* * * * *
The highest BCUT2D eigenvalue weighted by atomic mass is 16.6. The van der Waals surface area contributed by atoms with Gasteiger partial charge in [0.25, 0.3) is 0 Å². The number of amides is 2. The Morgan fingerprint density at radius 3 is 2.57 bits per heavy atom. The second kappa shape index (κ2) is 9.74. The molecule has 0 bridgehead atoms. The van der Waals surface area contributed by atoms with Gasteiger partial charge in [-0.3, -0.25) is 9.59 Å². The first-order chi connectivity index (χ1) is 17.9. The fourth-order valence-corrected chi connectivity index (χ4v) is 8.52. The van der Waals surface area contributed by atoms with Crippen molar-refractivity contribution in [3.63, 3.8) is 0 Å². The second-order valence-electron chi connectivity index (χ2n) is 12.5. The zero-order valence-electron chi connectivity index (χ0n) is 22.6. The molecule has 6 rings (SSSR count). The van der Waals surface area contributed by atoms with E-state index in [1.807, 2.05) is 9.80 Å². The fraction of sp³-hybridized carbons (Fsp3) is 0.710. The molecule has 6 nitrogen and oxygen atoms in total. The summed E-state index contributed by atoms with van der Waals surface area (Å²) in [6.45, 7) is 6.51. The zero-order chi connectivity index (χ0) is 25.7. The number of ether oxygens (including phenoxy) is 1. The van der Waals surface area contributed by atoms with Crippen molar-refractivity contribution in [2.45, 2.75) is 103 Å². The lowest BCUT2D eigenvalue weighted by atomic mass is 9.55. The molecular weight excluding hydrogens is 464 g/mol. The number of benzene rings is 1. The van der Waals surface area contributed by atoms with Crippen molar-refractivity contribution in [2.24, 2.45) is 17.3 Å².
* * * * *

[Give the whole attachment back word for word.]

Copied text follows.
The highest BCUT2D eigenvalue weighted by atomic mass is 16.6. The van der Waals surface area contributed by atoms with Gasteiger partial charge in [0.25, 0.3) is 0 Å². The number of amides is 2. The Morgan fingerprint density at radius 3 is 2.57 bits per heavy atom. The second kappa shape index (κ2) is 9.74. The molecule has 0 bridgehead atoms. The van der Waals surface area contributed by atoms with Gasteiger partial charge in [-0.3, -0.25) is 9.59 Å². The first-order chi connectivity index (χ1) is 17.9. The fourth-order valence-corrected chi connectivity index (χ4v) is 8.52. The van der Waals surface area contributed by atoms with Crippen molar-refractivity contribution in [3.63, 3.8) is 0 Å². The second-order valence-electron chi connectivity index (χ2n) is 12.5. The zero-order valence-electron chi connectivity index (χ0n) is 22.6. The molecule has 6 rings (SSSR count). The van der Waals surface area contributed by atoms with E-state index in [1.807, 2.05) is 9.80 Å². The fraction of sp³-hybridized carbons (Fsp3) is 0.710. The molecule has 6 nitrogen and oxygen atoms in total. The summed E-state index contributed by atoms with van der Waals surface area (Å²) in [6.45, 7) is 6.51. The zero-order chi connectivity index (χ0) is 25.7. The number of ether oxygens (including phenoxy) is 1. The van der Waals surface area contributed by atoms with Crippen molar-refractivity contribution in [2.45, 2.75) is 103 Å². The lowest BCUT2D eigenvalue weighted by atomic mass is 9.55. The molecular weight excluding hydrogens is 464 g/mol. The number of benzene rings is 1. The van der Waals surface area contributed by atoms with Crippen molar-refractivity contribution in [2.24, 2.45) is 17.3 Å².